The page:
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Iran rejects French idea of re-opening nuclear talks

TEHRAN: The idea mooted by France of re-opening nuclear talks was rejected by Iran on Friday, warning that seeking to broaden an existing landmark treaty could lead to its collapse.

The President Emmanuel Macron said that new negotiations would be required by his goal of “regional peace” on Thursday, adding that Paris aimed to rein in tge nuclear and ballistics activities of Iran and its regional influence.

He commented that at a press conference with President of United States Donald Trump, who last year withdrew from the multi-lateral agreement known as the JCPOA.

But Foreign Ministry Spokesman of Tehran Abbas Mousavi warned on Friday that “bringing up issues that are beyond the JCPOA does not help in saving the JCPOA, but will instead cause increased distrust among the remaining parties” to the deal.

European leaders, bitterly angered by the pullout of Trump from the deal last year in May, have strived to find ways in which they can salvage it in the face of re-instatement of tough sanctions of Washington.

The foreign ministry’s website stated in a statement, Mousavi said European parties to the deal had been “incapable of acting upon their commitments”.

He added that, making new demands under such circumstances would “only help America in nearing its objective — the collapse of the JCPOA.”

An agreement between world powers including France and the United States was the Joint Comprehensive Plan of Action which offered Iran sanctions relief in return for curbs on its nuclear programme.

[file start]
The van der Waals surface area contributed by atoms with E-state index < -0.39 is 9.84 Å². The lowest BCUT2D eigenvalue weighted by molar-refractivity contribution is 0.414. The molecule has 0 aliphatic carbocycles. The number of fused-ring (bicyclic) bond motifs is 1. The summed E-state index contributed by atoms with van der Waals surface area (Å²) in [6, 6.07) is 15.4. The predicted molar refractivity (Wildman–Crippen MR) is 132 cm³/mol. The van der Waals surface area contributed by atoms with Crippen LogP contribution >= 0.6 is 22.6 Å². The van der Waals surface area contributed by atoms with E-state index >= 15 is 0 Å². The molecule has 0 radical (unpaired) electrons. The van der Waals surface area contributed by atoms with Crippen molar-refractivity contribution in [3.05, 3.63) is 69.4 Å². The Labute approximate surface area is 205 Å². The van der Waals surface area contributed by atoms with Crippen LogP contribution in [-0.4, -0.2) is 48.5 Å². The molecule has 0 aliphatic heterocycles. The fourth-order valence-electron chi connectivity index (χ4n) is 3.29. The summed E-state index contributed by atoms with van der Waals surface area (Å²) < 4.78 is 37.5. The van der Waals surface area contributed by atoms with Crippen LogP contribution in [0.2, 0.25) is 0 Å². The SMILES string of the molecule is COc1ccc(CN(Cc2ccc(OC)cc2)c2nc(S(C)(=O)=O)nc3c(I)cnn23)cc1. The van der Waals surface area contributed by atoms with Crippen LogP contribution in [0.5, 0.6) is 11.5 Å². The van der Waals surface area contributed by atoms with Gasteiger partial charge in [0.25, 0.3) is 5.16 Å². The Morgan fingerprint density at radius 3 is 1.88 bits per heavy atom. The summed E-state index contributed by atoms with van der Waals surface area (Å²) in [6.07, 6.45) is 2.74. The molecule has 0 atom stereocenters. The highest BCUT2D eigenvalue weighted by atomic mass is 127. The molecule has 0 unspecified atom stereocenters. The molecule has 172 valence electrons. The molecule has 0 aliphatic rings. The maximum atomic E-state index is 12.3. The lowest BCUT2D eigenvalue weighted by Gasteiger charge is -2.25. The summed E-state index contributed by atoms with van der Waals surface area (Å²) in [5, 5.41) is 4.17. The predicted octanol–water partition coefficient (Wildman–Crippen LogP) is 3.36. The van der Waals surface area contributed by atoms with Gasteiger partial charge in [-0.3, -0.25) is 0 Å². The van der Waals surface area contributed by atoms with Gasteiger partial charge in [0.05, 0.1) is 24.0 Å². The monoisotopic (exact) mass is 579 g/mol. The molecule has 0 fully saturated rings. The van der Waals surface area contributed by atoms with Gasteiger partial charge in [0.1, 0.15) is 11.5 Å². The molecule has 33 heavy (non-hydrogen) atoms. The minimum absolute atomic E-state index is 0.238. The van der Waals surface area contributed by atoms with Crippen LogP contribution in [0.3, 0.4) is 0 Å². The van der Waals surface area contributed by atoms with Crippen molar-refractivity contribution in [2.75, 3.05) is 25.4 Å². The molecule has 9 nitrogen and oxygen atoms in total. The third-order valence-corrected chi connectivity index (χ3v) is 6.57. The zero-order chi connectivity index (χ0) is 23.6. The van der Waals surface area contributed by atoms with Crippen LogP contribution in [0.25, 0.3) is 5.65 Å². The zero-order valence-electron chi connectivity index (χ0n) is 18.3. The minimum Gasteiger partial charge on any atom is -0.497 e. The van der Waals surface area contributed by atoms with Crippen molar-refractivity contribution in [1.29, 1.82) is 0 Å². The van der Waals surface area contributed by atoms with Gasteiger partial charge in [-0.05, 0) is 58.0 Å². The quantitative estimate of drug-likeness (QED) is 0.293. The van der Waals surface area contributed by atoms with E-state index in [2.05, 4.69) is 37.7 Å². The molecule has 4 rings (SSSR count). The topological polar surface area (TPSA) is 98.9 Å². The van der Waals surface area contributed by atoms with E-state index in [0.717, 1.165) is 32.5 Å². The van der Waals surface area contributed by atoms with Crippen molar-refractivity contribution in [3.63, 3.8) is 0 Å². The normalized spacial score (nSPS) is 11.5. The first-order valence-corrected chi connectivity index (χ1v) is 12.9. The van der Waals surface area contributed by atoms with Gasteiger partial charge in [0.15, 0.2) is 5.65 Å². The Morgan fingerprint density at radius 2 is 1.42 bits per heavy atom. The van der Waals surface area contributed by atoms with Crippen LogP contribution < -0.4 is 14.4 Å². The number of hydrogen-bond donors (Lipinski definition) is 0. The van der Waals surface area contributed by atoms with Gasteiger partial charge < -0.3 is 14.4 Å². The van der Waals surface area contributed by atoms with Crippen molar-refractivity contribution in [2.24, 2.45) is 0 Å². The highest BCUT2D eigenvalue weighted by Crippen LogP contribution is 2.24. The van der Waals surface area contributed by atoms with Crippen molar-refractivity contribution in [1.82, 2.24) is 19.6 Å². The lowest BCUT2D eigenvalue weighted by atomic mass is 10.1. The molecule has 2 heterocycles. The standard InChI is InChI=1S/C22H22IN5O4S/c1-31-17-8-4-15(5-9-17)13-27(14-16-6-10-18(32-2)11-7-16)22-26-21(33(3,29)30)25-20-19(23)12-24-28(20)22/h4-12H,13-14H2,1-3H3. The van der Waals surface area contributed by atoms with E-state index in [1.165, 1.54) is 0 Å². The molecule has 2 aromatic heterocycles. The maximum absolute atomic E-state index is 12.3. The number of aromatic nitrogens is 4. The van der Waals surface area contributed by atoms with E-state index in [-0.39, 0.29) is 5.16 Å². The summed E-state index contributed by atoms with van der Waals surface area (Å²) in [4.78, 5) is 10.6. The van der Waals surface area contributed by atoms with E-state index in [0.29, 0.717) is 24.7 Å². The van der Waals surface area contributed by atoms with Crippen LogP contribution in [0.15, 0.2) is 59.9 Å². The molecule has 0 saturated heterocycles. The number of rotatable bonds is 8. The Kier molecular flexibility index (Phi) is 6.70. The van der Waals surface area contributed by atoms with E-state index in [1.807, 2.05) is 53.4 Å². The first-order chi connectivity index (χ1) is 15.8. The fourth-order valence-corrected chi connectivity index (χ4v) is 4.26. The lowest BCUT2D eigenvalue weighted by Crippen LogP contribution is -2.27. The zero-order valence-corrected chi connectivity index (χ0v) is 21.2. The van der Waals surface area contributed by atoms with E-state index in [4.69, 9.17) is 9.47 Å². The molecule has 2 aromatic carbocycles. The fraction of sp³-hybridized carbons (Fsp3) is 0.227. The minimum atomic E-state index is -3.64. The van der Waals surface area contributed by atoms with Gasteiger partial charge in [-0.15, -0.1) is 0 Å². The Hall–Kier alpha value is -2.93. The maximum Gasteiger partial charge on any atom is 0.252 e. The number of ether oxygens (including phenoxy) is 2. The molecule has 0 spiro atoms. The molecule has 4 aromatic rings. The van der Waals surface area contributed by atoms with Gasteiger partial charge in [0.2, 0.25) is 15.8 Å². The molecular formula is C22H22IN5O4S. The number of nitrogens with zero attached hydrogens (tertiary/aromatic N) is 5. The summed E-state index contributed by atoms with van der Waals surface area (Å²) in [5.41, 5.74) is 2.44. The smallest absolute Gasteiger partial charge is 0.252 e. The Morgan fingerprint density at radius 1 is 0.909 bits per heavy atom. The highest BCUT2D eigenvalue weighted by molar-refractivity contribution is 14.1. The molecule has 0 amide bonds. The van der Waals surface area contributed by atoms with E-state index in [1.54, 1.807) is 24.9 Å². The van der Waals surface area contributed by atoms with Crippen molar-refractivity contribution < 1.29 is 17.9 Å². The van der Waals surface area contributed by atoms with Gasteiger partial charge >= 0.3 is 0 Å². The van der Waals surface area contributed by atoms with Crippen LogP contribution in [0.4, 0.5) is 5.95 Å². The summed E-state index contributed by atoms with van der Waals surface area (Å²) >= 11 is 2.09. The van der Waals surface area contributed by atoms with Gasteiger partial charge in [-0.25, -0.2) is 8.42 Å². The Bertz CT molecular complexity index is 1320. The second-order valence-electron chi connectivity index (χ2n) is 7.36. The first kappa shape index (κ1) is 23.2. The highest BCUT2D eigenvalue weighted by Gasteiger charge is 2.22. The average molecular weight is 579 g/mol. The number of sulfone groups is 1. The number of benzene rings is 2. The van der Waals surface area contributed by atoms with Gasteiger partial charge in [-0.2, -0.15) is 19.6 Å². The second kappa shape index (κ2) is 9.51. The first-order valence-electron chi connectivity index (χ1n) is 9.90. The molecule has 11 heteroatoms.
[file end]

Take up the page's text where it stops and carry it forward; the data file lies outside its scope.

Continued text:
Iran had remained in full compliance with the deal, but with the left out parties trying to bypass US sanctions, Tehran has reaped few of the promised benefits.

The adherence were dropped on May to certain limits on enrichment activities under the accord and an ultimatum was given to the remaining parties that it would ditch other commitments unless promised sanctions relief were delivered.

Tighter controls has also been sought by administration of Trump on the ballistic missile capabilities of Iran.

The Washington Times published comments on Friday in which it was demanded by the Secretary of State Mike Pompeo that Iran bring its missile programme “back inside a set of constraints” laid out in UN Security Council Resolution 2231.

The Foreign Minister of Iran Mohammad Javad Zarif hit back, tweeting that the US had “violated” the same resolution by withdrawing from the nuclear deal and was “in no position to push a conceited interpretation of its missile provision”.

He further pointed out that the resolution called on Iran “not to undertake any activity related to ballistic missiles DESIGNED to be capable of delivering NUCLEAR weapons.”
He said “Our missiles are not ‘designed’ for nukes, which we’re not developing.”

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